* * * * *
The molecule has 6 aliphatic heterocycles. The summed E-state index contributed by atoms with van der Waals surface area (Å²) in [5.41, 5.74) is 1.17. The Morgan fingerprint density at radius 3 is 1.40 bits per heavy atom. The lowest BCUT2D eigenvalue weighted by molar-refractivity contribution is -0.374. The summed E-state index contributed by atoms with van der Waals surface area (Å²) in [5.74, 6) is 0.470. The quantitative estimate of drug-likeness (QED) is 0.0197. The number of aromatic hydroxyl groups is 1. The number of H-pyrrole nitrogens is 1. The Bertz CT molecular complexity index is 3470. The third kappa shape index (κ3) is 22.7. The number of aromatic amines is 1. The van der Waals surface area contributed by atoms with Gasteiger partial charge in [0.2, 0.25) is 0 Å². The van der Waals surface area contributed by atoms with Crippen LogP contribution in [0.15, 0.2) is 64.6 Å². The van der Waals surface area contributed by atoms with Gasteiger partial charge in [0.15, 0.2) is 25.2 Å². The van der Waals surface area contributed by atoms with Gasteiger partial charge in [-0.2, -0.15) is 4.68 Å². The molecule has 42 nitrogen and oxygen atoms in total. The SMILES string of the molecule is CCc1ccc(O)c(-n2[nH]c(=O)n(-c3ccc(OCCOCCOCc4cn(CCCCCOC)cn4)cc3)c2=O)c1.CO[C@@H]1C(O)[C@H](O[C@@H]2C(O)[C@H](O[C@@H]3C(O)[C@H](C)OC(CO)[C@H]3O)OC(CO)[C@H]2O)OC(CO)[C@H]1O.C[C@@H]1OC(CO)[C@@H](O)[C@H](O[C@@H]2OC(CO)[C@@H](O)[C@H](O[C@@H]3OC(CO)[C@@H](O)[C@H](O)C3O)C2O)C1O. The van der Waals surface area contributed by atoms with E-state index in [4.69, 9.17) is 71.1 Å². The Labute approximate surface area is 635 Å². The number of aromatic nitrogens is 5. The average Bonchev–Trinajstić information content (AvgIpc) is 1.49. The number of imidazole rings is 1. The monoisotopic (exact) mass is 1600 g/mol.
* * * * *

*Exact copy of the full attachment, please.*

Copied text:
The molecule has 6 aliphatic heterocycles. The summed E-state index contributed by atoms with van der Waals surface area (Å²) in [5.41, 5.74) is 1.17. The Morgan fingerprint density at radius 3 is 1.40 bits per heavy atom. The lowest BCUT2D eigenvalue weighted by molar-refractivity contribution is -0.374. The summed E-state index contributed by atoms with van der Waals surface area (Å²) in [5.74, 6) is 0.470. The quantitative estimate of drug-likeness (QED) is 0.0197. The number of aromatic hydroxyl groups is 1. The number of H-pyrrole nitrogens is 1. The Bertz CT molecular complexity index is 3470. The third kappa shape index (κ3) is 22.7. The number of aromatic amines is 1. The van der Waals surface area contributed by atoms with Gasteiger partial charge in [0.2, 0.25) is 0 Å². The van der Waals surface area contributed by atoms with Crippen LogP contribution in [0.15, 0.2) is 64.6 Å². The van der Waals surface area contributed by atoms with Gasteiger partial charge in [0.15, 0.2) is 25.2 Å². The van der Waals surface area contributed by atoms with Gasteiger partial charge in [-0.2, -0.15) is 4.68 Å². The molecule has 42 nitrogen and oxygen atoms in total. The SMILES string of the molecule is CCc1ccc(O)c(-n2[nH]c(=O)n(-c3ccc(OCCOCCOCc4cn(CCCCCOC)cn4)cc3)c2=O)c1.CO[C@@H]1C(O)[C@H](O[C@@H]2C(O)[C@H](O[C@@H]3C(O)[C@H](C)OC(CO)[C@H]3O)OC(CO)[C@H]2O)OC(CO)[C@H]1O.C[C@@H]1OC(CO)[C@@H](O)[C@H](O[C@@H]2OC(CO)[C@@H](O)[C@H](O[C@@H]3OC(CO)[C@@H](O)[C@H](O)C3O)C2O)C1O. The van der Waals surface area contributed by atoms with E-state index in [4.69, 9.17) is 71.1 Å². The Labute approximate surface area is 635 Å². The number of aromatic nitrogens is 5. The average Bonchev–Trinajstić information content (AvgIpc) is 1.49. The number of imidazole rings is 1. The monoisotopic (exact) mass is 1600 g/mol.